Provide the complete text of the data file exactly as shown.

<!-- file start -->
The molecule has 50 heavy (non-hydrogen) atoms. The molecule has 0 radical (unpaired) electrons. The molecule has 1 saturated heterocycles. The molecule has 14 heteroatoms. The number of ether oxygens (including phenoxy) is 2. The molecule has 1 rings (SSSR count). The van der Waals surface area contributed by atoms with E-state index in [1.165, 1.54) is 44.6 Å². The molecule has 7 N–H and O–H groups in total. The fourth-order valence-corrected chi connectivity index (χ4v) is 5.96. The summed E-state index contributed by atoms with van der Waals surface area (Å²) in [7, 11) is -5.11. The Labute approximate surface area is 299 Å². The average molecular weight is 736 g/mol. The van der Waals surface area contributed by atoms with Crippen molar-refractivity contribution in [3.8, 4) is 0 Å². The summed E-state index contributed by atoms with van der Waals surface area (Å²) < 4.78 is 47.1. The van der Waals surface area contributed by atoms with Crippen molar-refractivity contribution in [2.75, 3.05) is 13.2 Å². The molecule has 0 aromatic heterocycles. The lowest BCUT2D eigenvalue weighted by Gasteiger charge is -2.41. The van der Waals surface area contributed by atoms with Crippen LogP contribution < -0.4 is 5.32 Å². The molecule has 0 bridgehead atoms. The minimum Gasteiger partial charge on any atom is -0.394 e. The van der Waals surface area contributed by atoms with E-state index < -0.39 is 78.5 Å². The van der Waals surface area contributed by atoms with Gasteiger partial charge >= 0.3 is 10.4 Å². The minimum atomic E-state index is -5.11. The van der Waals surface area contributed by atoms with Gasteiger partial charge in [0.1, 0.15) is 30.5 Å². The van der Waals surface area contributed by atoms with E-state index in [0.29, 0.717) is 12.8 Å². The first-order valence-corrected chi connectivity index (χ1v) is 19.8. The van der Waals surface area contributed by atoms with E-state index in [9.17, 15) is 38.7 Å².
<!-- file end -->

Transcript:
The molecule has 50 heavy (non-hydrogen) atoms. The molecule has 0 radical (unpaired) electrons. The molecule has 1 saturated heterocycles. The molecule has 14 heteroatoms. The number of ether oxygens (including phenoxy) is 2. The molecule has 1 rings (SSSR count). The van der Waals surface area contributed by atoms with E-state index in [1.165, 1.54) is 44.6 Å². The molecule has 7 N–H and O–H groups in total. The fourth-order valence-corrected chi connectivity index (χ4v) is 5.96. The summed E-state index contributed by atoms with van der Waals surface area (Å²) in [7, 11) is -5.11. The Labute approximate surface area is 299 Å². The average molecular weight is 736 g/mol. The van der Waals surface area contributed by atoms with Crippen molar-refractivity contribution in [3.8, 4) is 0 Å². The summed E-state index contributed by atoms with van der Waals surface area (Å²) < 4.78 is 47.1. The van der Waals surface area contributed by atoms with Crippen molar-refractivity contribution in [2.75, 3.05) is 13.2 Å². The molecule has 0 aromatic heterocycles. The lowest BCUT2D eigenvalue weighted by Gasteiger charge is -2.41. The van der Waals surface area contributed by atoms with Crippen LogP contribution < -0.4 is 5.32 Å². The molecule has 0 bridgehead atoms. The minimum Gasteiger partial charge on any atom is -0.394 e. The van der Waals surface area contributed by atoms with E-state index < -0.39 is 78.5 Å². The van der Waals surface area contributed by atoms with Gasteiger partial charge >= 0.3 is 10.4 Å². The minimum atomic E-state index is -5.11. The van der Waals surface area contributed by atoms with Gasteiger partial charge in [0.1, 0.15) is 30.5 Å². The van der Waals surface area contributed by atoms with E-state index in [0.29, 0.717) is 12.8 Å². The first-order valence-corrected chi connectivity index (χ1v) is 19.8. The van der Waals surface area contributed by atoms with E-state index in [9.17, 15) is 38.7 Å².